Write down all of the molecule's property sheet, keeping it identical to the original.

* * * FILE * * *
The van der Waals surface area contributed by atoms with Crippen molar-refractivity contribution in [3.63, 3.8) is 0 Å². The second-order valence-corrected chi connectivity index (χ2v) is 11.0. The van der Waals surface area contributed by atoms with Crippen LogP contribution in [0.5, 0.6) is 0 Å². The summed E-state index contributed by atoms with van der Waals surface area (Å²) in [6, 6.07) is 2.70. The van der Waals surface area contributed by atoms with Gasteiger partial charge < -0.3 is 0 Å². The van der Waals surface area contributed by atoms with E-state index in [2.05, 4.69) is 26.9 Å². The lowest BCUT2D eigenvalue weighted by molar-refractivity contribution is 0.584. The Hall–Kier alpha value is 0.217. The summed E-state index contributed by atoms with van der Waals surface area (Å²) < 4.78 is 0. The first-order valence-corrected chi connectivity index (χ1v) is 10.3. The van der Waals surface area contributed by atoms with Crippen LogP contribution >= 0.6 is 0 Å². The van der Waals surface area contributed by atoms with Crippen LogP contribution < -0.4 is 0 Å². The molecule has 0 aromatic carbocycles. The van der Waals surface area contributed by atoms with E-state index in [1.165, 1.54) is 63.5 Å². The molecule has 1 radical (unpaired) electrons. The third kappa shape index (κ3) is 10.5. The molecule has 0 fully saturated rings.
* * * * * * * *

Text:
The van der Waals surface area contributed by atoms with Crippen molar-refractivity contribution in [3.63, 3.8) is 0 Å². The second-order valence-corrected chi connectivity index (χ2v) is 11.0. The van der Waals surface area contributed by atoms with Crippen LogP contribution in [0.5, 0.6) is 0 Å². The summed E-state index contributed by atoms with van der Waals surface area (Å²) in [6, 6.07) is 2.70. The van der Waals surface area contributed by atoms with Gasteiger partial charge < -0.3 is 0 Å². The van der Waals surface area contributed by atoms with E-state index in [2.05, 4.69) is 26.9 Å². The lowest BCUT2D eigenvalue weighted by molar-refractivity contribution is 0.584. The Hall–Kier alpha value is 0.217. The summed E-state index contributed by atoms with van der Waals surface area (Å²) < 4.78 is 0. The first-order valence-corrected chi connectivity index (χ1v) is 10.3. The van der Waals surface area contributed by atoms with Crippen LogP contribution >= 0.6 is 0 Å². The van der Waals surface area contributed by atoms with Crippen LogP contribution < -0.4 is 0 Å². The molecule has 0 aromatic carbocycles. The van der Waals surface area contributed by atoms with E-state index in [1.165, 1.54) is 63.5 Å². The molecule has 1 radical (unpaired) electrons. The third kappa shape index (κ3) is 10.5. The molecule has 0 fully saturated rings.